To be fair, Valley does provide some interesting information. For instance, he points out that Billy (the page boy character who shows up in later Holmes stories) was actually invented by actor-playwright William Gillette for the stage play; Doyle only incorporated the character later.

Valley also does a good job of addressing the so-called “Nigel Bruce Problem” — i.e., the complaint from hardcore fans that Bruce’s portrayal of Watson is a betrayal of Doyle’s stories. Whereas the literary character was a war veteran and dependable (if not brilliant ally) of Holmes, Bruce played Watson as a comic relief character. In the later films, his Watson would become an almost outright buffoon, but in ADVENTURES he’s merely a bit slow on the uptake — not that far removed from Doyle’s conception, just slightly exaggerated to get a laugh.

In any case, Valley points out that, in ADVENTURES, Watson’s unimaginative pragmatism actually turns out to be more justified that Holmes imaginative deductions; in fact, the whole plot turns on Moriarty’s plot to lure Holmes away from the real crime by offering up a more intriguing line of detection to follow. In effect, if Holmes had listened to Watson, he might have seen through Moriarty’s ploy much sooner. As Valley observes, this actually casts Watson in a very good light, in spite of the fun poked at the character.

Overall, the ADVENTURES disc is worthwhile, in spite of the dearth of supplemental material, because the film itself is in many ways the apex of Rathbone’s career as Sherlock Holmes. Filled with wonderful costumes and sets that were the best Hollywood had to offer at the time, the film provides the actor with a wonderful stage on which to perform, and he takes full advantage, making the character live and breath in a way he never would again (at least not in the Universal films that followed).

If you like old mystery movies in general, or Holmes films in particular, you will definitely enjoy renting this one. If you’re a fan of Rathbone’s portrayal of the character, then this (along with HOUND OF THE BASKERVILLES) is one of the two discs that is a must have.


The title ADVENTURES OF SHERLOCK HOLMES was taken from the anthology that gathered up the first dozen Holmes short stories and published them in book form. This title was also used to for the DVD box set that collects first two seasons of episodes starring Jeremy Brett, culminating in his lethal encounter with Moriarty at the Reichenbach falls in “The Final Problem.”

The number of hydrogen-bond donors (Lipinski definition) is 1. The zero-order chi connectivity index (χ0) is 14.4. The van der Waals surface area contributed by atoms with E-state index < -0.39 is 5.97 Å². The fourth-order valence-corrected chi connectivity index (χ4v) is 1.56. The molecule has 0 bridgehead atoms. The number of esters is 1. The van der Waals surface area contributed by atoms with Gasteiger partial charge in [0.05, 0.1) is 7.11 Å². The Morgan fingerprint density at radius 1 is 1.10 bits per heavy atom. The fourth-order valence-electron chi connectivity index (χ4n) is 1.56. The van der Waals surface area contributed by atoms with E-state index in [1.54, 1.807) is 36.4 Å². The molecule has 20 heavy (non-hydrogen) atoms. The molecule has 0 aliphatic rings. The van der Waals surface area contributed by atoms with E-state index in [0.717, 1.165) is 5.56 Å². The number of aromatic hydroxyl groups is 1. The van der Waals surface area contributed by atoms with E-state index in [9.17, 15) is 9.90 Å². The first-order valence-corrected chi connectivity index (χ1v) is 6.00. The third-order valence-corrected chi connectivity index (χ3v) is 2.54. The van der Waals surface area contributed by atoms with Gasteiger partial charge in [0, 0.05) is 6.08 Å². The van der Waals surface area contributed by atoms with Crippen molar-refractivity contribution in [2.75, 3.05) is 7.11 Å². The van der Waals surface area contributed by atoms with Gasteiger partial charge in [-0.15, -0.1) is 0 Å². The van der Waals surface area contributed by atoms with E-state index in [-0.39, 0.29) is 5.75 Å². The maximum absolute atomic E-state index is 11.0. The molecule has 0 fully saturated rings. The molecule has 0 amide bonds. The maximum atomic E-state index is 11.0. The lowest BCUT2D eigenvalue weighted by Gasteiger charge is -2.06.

This must be the only film in which Sherlock Holmes performs a song: disguised as an entertainer at a garden party, Basil Rathbone actually sings “By the Seaside.”

Since Jeremy Brett played the character in the faithful British television series in the 1980s, Basil Rathbone’s reputation as the undisputed definitive incarnation of Sherlock Holmes has taken a considerable hit. However, this reassessment is due in large part to the quality of the productions in which they appeared: the Brett television series (at least in its early years) tended to hew closely to the Arthur Conan Doyle stories, whereas the majority of films starring Rathbone were produced at Universal Studios, which updated the stories into the 1940s, molding them into film-noir-espionage-thrillers that often paid only lip service to the source material. However, the two excellent films in which Rathbone and Nigel Bruce starred for Fox, THE HOUND OF THE BASKERVILLES and THE ADVENTURES OF SHERLOCK HOLMES (both released in 1939) are more enough to guarantee Rathbone’s continuing stature among Holmes fans.

The Adventures of Sherlock Holmes (1939). Directed by Alfred L. Werker. Screenplay by Edwin Blum, William Drake, from the play “Sherlock Holmes” by William Gillette, based on characters created by Arthur Conan Doyle. Cast: Basil Rathbone, Nigel Bruce, Ida Lupino, George Zucco, Terry Kilburn, Mary Gordon, E.E. Clive

Steve Biodrowski, Administrator

A graduate of USC film school, Steve Biodrowski has worked as a film critic, journalist, and editor at Movieline, Premiere, Le Cinephage, The Dark Side., Cinefantastique magazine, Fandom.com, and Cinescape Online. He is currently Managing Editor of Cinefantastique Online and owner-operator of Hollywood Gothique.